Homeschooling: It's not what we do, it's how we live.

Homeschool Resolutions

I was reading Alicia Bayer’s Better Homeschool Resolutions this morning and thinking about mine. Since we started homeschooling well after the first of the year in 2010, I didn’t get the chance to make resolutions for school last year. I always make personal resolutions, and I didn’t want to mix-n-match, so I am creating a set just for homeschool.

At the risk of sounding arrogant, there’s not a lot that we’re going to ‘change’ this year. I only say that because I didn’t go into it with a ton of preconceived notions about how things were going to go, and so was able to be flexible and make changes almost every month so that my goals were better met. Not that there’s not room for improvement {wink}. There are some areas that we could stand to improve:

1: Make better/more use of JOURNALS. We have a ‘nature journal’ and a ‘science journal’ and a ‘math journal’… but their use could be much improved upon. I love the idea of an art journal as well, so we’re going to work on making better use of journals this year, both as creative outlets and as ways to showcase what they’ve learned over the year. We’re going to start fresh this year, with new journals in each subject – just regular journal sized notebooks. They’re on sale everywhere right now, but even a regular composition notebook will work for most things.

**if you’re interested in math journaling, here are a series of videos about math doodles that would make excellent additions to yours.**

2: Kids in the Kitchen! This one kinda overlaps with my personal NYRs; I keep thinking that the boys are not old enough to be able to cook unsupervised, but my friend was telling me that her girls (a little older and a little younger than mine) routinely make meals, and so I think that I am underestimating my kids’ abilities. I have a cookbook called Whole Foods for Kids to Cook that is published by La Leche League. I’ve had it since LBB was a baby (I got that and Whole Foods for Babies and Toddlers when I was making baby food – both excellent books!!) but haven’t every used it… so we’re using that as a curriculum of sorts this year.

3: Patience, patience, patience… this is an on-going effort for me, and proof positive that homeschooling does not = patient moms. I have a tendency to be quick and sharp in criticism, especially when my expectations aren’t being met, so my goal this year is to chill the frak out. I am working hard to remind myself that there is plenty of time, and that when they’re having fun, they’re learning more. I have an am re-reading How to Talk so Your Kids Will Listen and Listen so Your Kids Will Talk by Faber & Mazlish. They also have one called How to Talk so Your Kids Will Learn at Home and in School that I am ordering. It’s probably an overlap of techniques, but sometimes I need my hand held in a, ‘say THIS, not that’, ‘do THIS, not that’ kind of way. (Siblings Without Rivalry is a great book, too!)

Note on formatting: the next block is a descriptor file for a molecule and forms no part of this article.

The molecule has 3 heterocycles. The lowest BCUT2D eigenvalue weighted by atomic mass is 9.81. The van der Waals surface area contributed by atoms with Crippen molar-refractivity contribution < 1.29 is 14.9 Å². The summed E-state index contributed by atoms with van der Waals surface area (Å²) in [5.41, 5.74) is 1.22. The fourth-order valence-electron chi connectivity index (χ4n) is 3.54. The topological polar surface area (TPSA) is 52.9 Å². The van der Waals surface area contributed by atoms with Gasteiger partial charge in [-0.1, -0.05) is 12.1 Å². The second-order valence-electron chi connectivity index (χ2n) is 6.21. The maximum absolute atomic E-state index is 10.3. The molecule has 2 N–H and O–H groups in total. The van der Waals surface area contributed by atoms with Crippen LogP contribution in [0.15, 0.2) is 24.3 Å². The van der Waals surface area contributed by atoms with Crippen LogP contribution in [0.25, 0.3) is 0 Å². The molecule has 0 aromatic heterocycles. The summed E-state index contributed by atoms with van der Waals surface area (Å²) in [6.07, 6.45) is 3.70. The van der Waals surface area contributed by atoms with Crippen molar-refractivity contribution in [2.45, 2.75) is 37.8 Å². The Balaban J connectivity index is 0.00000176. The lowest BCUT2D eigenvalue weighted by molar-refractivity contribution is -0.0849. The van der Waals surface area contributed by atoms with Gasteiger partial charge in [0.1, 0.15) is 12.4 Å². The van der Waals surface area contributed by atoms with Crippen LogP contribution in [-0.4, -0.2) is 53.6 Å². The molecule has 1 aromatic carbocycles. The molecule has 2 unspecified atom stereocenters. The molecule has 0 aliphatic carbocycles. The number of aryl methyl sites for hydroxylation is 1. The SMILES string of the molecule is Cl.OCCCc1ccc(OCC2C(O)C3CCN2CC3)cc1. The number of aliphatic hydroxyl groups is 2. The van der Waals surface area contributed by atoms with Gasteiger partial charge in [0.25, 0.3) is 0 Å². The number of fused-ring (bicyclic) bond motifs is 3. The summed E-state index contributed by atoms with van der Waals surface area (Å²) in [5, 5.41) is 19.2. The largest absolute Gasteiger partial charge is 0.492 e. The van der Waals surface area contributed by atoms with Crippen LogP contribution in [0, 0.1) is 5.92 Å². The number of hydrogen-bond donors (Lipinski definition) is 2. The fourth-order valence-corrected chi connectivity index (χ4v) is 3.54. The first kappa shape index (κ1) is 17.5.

4: Stay Strong all the way through each mod! One of the things  noticed this past year is that I had a tendency to start slacking around the end of week 5 of each mod. Things would be fine up until that point and then I’d fizzle out. I’ve adjusted out schedule this year – each mod is 2 four-week sessions with a break in the middle instead of a long 6 weeks. I am hoping that schedule will fit better into what has become our ‘natural’ rhythm.

5: Word-A-Day. I really have a thing for archaic words, so websites like are quite popular in my browser history. One of my English teachers used to assign a word every week from The Superior Person’s Book of Words, which I always looked forward to. The kids have started attempting to make snide comments to each other, and as a sibling myself, I know that trying to stop that altogether is nigh impossible. If I have to hear it, then I think they can at least learn something from it and make their insults worth listening to. We’re going to start doing that with an eye towards increasing and improving vocabulary.

That’s only 5, but I think that’s a reasonable, reachable number. I think that these will be fun and interesting challenges to meet this year, and I am looking forward to getting started. Tomorrow is our first day ‘back to school’, and we’re ready!




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